Struggling Albert Pujols is benched for a night
The Angels figured Albert Pujols would have the bat taken out of his hands this season by opponents looking to intentionally walk or pitch around the slugger, not by their own manager.
But with the first baseman mired in the worst slump of what many consider a Hall of Fame career, Mike Scioscia benched Pujols on Saturday night against the Blue Jays, the first time in 28 games he didn’t write Pujols’ name into the third spot.
Pujols, hitting .194 with no home runs and five runs batted in, did not participate in batting practice. In fact, Scioscia told him to not pick up a bat.
Scioscia had hoped to take advantage of the designated hitter spot to start Pujols in all 162 games this season, but with Pujols going from what General Manager Jerry Dipoto calls “the best hitter on the planet” to one of the least-productive hitters in the game in the first month of 2012, it was time for a mental break.
“Sometimes when you’re pounding your head against the wall and you take a half-step back and to the right a huge door opens,” Scioscia said. “We want to give him a little breather, a day to refresh, get him off the treadmill and get him back in there [Sunday].”
Pujols spoke to reporters Friday night after he was booed in Angel Stadium following his last two at-bats in a 4-0 loss to Toronto, but he did not discuss Saturday’s benching with beat reporters.
“Go ask the manager,” Pujols said. “I don’t make the lineup.”
Pujols’ slump — he has gone a career-high 108 at-bats without a homer and is not driving the ball with any kind of authority — has baffled many around the game and is a growing concern for the Angels, who signed the 32-year-old to a 10-year, $240-million contract in December.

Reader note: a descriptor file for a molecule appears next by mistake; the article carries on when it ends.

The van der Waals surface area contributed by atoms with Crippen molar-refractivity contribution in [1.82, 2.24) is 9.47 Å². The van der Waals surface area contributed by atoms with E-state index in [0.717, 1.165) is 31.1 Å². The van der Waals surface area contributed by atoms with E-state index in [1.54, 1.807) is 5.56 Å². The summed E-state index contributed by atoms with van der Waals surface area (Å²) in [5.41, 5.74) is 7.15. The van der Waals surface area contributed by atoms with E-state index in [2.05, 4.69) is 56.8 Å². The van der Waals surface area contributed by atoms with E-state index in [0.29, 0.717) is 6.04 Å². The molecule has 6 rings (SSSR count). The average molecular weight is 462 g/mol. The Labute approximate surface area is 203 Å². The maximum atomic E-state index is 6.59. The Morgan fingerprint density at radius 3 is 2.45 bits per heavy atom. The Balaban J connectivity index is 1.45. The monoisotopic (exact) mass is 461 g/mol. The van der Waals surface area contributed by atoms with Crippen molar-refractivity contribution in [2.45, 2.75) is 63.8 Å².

Pujols has not showed his frustration publicly, but he is clearly pressing. Reducing him to a cheerleader for one night, a tack Scioscia often takes with struggling players, can’t hurt.
“A day off can be good — clear your head, watch a game, and you see things differently,” right fielder Torii Hunter said. “I think it will be beneficial for him. Don’t touch a bat, don’t even go outside for B.P. Just relax and get away from it for a night, because 95% of this is mental. It’s not physical. He’s healthy. Sometimes you need a break, like all of us, not just athletes.”
Jered Weaver, who will start Monday against the Twins in Minnesota, will be the first pitcher since Derek Lowe in 2002 to throw a no-hitter and face the same team in his next start. Lowe, then with the Boston Red Sox, no-hit Tampa Bay that April 27 and allowed three earned runs in seven innings of a 7-5 win over the Rays on May 4. . . . Peter Bourjos was not in the lineup for the fifth time in six games Saturday, but Scioscia said the center fielder will start Sunday. . . . Catcher Chris Iannetta (sore right wrist) did not start for a third straight game Saturday but expects to play Sunday. . . . The Angels traded 7-foot-1 minor league pitcher Loek Van Mil to the Cleveland Indians for future considerations.
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